The other issue is connectivity. Are the users of these accounts (particularly vendor accounts where they don’t need access to other company online resources) limited to the specific level of access they require? Are they limited to accessing the specific devices and applications they need, or is it just assumed that’s what they will do?
Isolation between systems is sometimes more assumed than proved, and for systems involved in site security or environmental protection, sometimes considered to be peripheral to IT’s primary missions, security and identity management have not been top-of-mind.
This is nothing new. There are instances on record where government classified systems were found to have undocumented links to non-classified systems, and these allowed malware to spread from unclassified systems into a classified environment, and to send highly sensitive information to foreign cyber-spies.
Managing IP convergence risk
The clear message is that as an IT or compliance professional, you can’t ignore any systems that are using your network for data transmission and remote computing. Our experience is that you should consider the following steps:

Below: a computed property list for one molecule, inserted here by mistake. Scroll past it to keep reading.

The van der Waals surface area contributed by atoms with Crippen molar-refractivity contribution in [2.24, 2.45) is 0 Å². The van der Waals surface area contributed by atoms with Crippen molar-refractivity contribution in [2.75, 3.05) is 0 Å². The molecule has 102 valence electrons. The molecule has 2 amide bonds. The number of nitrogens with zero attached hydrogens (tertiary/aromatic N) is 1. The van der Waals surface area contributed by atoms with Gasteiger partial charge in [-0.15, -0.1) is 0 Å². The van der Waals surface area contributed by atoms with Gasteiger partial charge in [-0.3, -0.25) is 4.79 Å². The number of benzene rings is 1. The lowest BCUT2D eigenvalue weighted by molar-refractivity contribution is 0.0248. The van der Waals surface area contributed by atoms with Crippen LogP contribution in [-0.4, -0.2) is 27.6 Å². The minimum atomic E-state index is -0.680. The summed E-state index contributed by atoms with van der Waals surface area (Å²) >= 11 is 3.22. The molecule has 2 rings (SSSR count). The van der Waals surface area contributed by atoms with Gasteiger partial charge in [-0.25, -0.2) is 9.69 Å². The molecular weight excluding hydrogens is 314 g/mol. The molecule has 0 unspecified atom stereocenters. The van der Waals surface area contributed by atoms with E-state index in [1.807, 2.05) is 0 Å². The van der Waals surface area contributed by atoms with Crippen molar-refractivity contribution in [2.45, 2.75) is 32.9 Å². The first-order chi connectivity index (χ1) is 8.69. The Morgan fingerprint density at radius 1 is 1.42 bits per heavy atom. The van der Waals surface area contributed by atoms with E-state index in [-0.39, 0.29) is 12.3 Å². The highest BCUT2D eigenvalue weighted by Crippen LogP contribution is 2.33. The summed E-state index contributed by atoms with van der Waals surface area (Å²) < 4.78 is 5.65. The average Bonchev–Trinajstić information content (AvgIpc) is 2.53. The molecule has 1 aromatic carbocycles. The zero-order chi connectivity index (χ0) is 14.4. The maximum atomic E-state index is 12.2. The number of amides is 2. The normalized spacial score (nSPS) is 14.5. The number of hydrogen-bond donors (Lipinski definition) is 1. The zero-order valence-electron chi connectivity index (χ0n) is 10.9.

- Identify all of the systems that are using your network for any purpose. This should include environmental, energy management, security and alarm devices, and anything else that connects to your network.
- For each, determine who uses it, and whether it is accessible remotely via the Internet.
- Identify each user account that accesses those systems. Each should be identified to a particular individual, and how each account is authenticated, and how often the password is changed. We strongly recommend 2-factor authentication to minimize the option for the vendor to circulate a simple password to multiple people.
- For non-employee users, determine which users can and can’t get into your network.
- Determine how the requirement to protect account credentials and to notify you of personnel changes is written into your contract with the vendor.
- Determine if any application run by a vendor has passwords, and whether those have been changed from default values.
- Determine if any application run by a vendor is updated, and how such updates are made.
- Working with your risk manager, determine if there are insurance issues with vendor access, or whether the vendor should provide proof of insurance to protect you if their failure results in a data breach situation.
While every system represents risk, it should be clear that for systems you do not have to deal with on a regular basis and which may be largely or entirely operated by outside vendors, every system connected to your network, particularly those that can be remotely accessed from the global Internet, represents a potentially significant security issue. Given our experience and the evidence regarding the intrusions into Target’s network using a misappropriated vendor remote access credentials misuse, this should be a high priority issue for every company.